Sin-bins are set to be introduced in professional football as part of a revolutionary crackdown on dissent and cynical fouls.
The game’s lawmakers on Tuesday agreed to test the rugby-style measure in elite competitions such as the Premier League – potentially as early as next season.
Sin-bins have worked successfully at tackling dissent for many years at grass roots and youth level and the new trials could also see them used to punish tactical fouling.
As reported by Telegraph Sport, the International Football Association Board (Ifab) also approved a global trial of another rugby union rule that would see only team captains allowed to speak to the match referee about a decision.
The trials have been fast-tracked amid dire warnings from Ifab’s leaders about player behaviour, of which they said: “This might be the cancer that kills football.”
Tuesday’s Ifab annual business meeting decided that sin-bins were key to preventing this and a protocol will now be drawn up to determine precisely how they would work.
Crackdown on dissent
That will include whether to mirror how players are removed from the field for 10 minutes in grassroots and youth football, which simply involves them being ordered from the field after being shown a yellow card, or whether to introduce a new orange card to the game.
It will also involve deciding precisely which offences are covered amid a desire to clamp down on any foul that prevents a promising attack but does not meet the threshold for a red card.
Mark Bullingham, the Football Association chief executive and Ifab director, said: “The areas we were looking at were dissent, where it’s worked very, very well in the grassroots game in England.
“We’ve also spoken about other areas, particularly tactical fouls. I think frustration for fans when they’re watching games when they see a promising counter-attack that’s ruined by that – and the question of whether a yellow card is sufficient for that – has led to us looking at whether that should be involved in the protocol as well.”
He added: “Some players do commit a foul – I know people call it a tactical foul, cynical foul, professional foul, but a foul that prevents a promising attack – and they do it consciously, knowing they’re going to get a yellow card, and we think that really breaks up the game. So, would they not do it if they felt there was going to be a sin-bin?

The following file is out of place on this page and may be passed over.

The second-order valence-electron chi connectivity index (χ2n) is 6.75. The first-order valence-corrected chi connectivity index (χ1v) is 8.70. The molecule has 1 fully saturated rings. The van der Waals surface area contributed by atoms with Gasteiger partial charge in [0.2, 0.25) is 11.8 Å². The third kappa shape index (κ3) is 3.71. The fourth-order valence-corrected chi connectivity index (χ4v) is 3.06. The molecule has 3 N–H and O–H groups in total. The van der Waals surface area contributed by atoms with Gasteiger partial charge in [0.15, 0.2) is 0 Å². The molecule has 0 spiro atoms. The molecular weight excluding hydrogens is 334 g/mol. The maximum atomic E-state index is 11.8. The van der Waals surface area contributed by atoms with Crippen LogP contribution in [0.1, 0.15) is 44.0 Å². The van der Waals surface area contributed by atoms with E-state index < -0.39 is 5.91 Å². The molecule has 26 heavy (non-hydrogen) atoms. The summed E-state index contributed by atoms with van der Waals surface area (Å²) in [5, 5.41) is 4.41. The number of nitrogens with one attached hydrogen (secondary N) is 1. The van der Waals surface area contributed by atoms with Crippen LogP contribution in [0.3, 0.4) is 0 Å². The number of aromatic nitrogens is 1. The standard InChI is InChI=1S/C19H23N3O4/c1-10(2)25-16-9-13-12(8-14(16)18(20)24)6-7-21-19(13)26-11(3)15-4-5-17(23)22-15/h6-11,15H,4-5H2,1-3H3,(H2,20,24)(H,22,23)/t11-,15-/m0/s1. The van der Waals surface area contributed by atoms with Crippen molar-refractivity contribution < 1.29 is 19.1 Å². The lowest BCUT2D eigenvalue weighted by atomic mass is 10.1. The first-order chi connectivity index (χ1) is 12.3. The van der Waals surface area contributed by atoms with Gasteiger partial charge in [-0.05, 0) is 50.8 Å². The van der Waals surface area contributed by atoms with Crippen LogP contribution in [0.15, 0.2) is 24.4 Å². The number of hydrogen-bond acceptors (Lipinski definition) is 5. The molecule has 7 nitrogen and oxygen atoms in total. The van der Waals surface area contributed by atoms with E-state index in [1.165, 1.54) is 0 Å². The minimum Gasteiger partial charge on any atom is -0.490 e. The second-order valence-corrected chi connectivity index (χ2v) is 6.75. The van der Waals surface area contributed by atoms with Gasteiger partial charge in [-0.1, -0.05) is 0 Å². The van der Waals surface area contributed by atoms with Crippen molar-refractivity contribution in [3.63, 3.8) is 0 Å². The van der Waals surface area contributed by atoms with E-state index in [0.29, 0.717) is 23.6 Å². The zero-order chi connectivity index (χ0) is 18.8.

“I think with all of these things, success of sin-bins in grass roots game has been prevention, rather than cure. You get to a point where players know the threat of sin-bins and, therefore, don’t transgress. And we would hope that it would make the same change.”
Asked if the FA would volunteer to trial sin-bins in the FA Cup or Women’s Super League, Bullingham said: “Those are all conversations to be had. I think we’ve got to look at the protocol when it comes out and then work out what league it’s most appropriate to trial it in. But, from conversation, it’s all about improving player behaviour at every level. So, I think eventually you would want to get to that point. But let’s wait and see what the protocol is, have that conversation with the leagues and the clubs and see who is willing to take on the trial.”
Attempts to improve Var system
Tuesday’s meeting saw an agreement to discuss in detail whether the Video Assistant Referee system should be expanded to include ruling on the likes of free-kicks, corner kicks and second yellow cards, with a commitment that any changes must not result in additional delays.